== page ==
Academic journal article Attention, Perception and Psychophysics

Mechanisms of Priming of Pop-Out: Stored Representations or Feature-Gain Modulations?

Academic journal article Attention, Perception and Psychophysics

Mechanisms of Priming of Pop-Out: Stored Representations or Feature-Gain Modulations?

Article excerpt

Previous research has shown that repetition of a task-relevant attention-capturing feature facilitates pop-out search. This priming of pop-out effect is due to some residual memory from recent trials. We explore two possible mechanisms of priming of pop-out: a top-down attentional benefit from a memory of the previous target representation that is stored in visual short-term memory (VSTM) and a bottom-up change of attentional gains from perceptual features of the previously attended target. We manipulated participants' ability to form a memory trace in VSTM by occupying it with a distractor task and found that occupying VSTM did not interfere with priming of pop-out. We next manipulated attentional gains associated with feature values by inserting an irrelevant task between pop-out searches. We found that the color of the target from the intervening perceptual task influenced pop-out search: The current pop-out search was facilitated when the intervening task's target matched the target color of the pop-out search. These results suggest that priming of pop-out might not be due to a memory trace of the previous targets in VSTM but, rather, might be due to changes in attentional control based on priming from relatively low-level feature representations of previously attended objects.

Because of its limited computational capacity, the human brain does not fully process all of the information in a visual scene. Selective attention compensates for limitations on information processing capacity by filtering the spatiotemporal stream of information. Many accounts of attentional selection propose both bottom-up and topdown mechanisms for directing attention to objects in a visual scene. In addition to the often-discussed bottom-up and top-down attentional control processes, attention is also directed by past experience. Past experience affects our current performance across a variety of domains and experimental paradigms (see Fecteau & Munoz, 2003; Mozer, Kinoshita, & Shettel, 2007; Mozer, Shettel, & Vecera, 2006), and a prior deployment of attention influences how attention will subsequently be directed.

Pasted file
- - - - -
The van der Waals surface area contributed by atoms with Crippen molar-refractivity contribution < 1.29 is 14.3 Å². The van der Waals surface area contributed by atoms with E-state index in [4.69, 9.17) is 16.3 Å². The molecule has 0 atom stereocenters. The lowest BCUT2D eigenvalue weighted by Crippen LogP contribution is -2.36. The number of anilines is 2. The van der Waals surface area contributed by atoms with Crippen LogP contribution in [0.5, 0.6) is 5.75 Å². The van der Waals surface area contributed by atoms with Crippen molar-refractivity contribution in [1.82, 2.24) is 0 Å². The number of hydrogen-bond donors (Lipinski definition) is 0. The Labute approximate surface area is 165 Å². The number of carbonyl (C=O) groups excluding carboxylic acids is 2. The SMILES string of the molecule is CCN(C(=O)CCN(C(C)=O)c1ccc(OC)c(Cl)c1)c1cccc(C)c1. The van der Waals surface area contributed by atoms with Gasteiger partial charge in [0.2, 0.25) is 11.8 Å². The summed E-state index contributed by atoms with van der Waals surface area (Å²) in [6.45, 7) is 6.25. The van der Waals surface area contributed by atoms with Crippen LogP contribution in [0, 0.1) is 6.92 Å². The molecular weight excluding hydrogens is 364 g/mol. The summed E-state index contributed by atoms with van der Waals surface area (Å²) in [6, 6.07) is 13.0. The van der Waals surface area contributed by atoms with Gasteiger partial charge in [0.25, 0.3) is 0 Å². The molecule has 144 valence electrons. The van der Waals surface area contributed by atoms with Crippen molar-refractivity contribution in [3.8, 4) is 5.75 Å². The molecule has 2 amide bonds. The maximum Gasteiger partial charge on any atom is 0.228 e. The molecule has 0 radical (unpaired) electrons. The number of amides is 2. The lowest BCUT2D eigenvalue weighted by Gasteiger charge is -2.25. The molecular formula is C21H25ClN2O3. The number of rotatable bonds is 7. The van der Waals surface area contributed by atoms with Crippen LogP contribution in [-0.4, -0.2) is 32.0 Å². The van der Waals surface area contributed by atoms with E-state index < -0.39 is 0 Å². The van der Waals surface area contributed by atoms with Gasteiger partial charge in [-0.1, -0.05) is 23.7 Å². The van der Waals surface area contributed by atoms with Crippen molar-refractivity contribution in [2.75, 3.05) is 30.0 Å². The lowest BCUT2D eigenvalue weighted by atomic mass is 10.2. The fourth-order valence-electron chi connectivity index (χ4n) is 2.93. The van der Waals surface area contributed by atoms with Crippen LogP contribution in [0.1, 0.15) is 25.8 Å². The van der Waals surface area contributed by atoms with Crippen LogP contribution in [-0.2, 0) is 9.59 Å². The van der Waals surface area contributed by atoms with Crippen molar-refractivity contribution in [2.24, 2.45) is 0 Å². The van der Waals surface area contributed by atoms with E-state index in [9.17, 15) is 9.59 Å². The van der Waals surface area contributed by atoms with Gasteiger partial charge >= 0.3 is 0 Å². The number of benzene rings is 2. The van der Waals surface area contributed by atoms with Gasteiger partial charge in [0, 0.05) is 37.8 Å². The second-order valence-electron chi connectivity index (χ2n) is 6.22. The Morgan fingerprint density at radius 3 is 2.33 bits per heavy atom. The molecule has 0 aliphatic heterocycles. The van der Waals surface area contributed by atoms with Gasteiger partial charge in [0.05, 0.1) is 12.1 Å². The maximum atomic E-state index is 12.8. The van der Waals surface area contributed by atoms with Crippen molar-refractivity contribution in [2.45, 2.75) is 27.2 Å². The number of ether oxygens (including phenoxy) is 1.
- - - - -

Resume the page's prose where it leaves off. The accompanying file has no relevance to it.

Several experimental results have demonstrated that past experience affects visual attention in the context of visual search, in which observers search for a known target among distractors. In a series of studies, Maljkovic and Nakayama (1994, 1996, 2000; also see Hillstrom, 2000; Huang, Holcombe, & Pashler, 2004; and Olivers & Humphreys, 2003) investigated the influence of past experience in a simple feature search task. Observers saw three diamond-shaped items with a chip off either the left or right side. Two of the objects were the same color, and the third was a unique color. The target was the uniquely colored object in the display, and observers reported the side of the chip on this singleton target. The goal of the studies was to compare performance when the singleton target remained the same from trial to trial (e.g., a red target followed by a red target) with that when it changed (e.g., a red target followed by a green target). The results showed a clear benefit of the repetition of the singleton feature: Reaction times (RTs) fell significantly when the singleton feature had appeared on an earlier trial, and this benefit extended to five or six previous trials. That is, a same-colored target that appeared five trials earlier (trial n-5) could produce faster RTs on the current trial (trial n). Maljkovic and Nakayama (1994, 1996, 2000) called this phenomenon priming of pop-out (PoP).

PoP does not passively encode all items appearing in the visual field. In order to create a persistent memory trace, the object in the visual field must be attended (Goolsby & Suzuki, 2001), although there is also memory for the distractors' identities. Distractor repetition also decreases RTs, although not as much as does target repetition (Maljkovic & Nakayama, 1994). The memory trace formed by the previously attended object, however, does not seem to be under voluntary control. …

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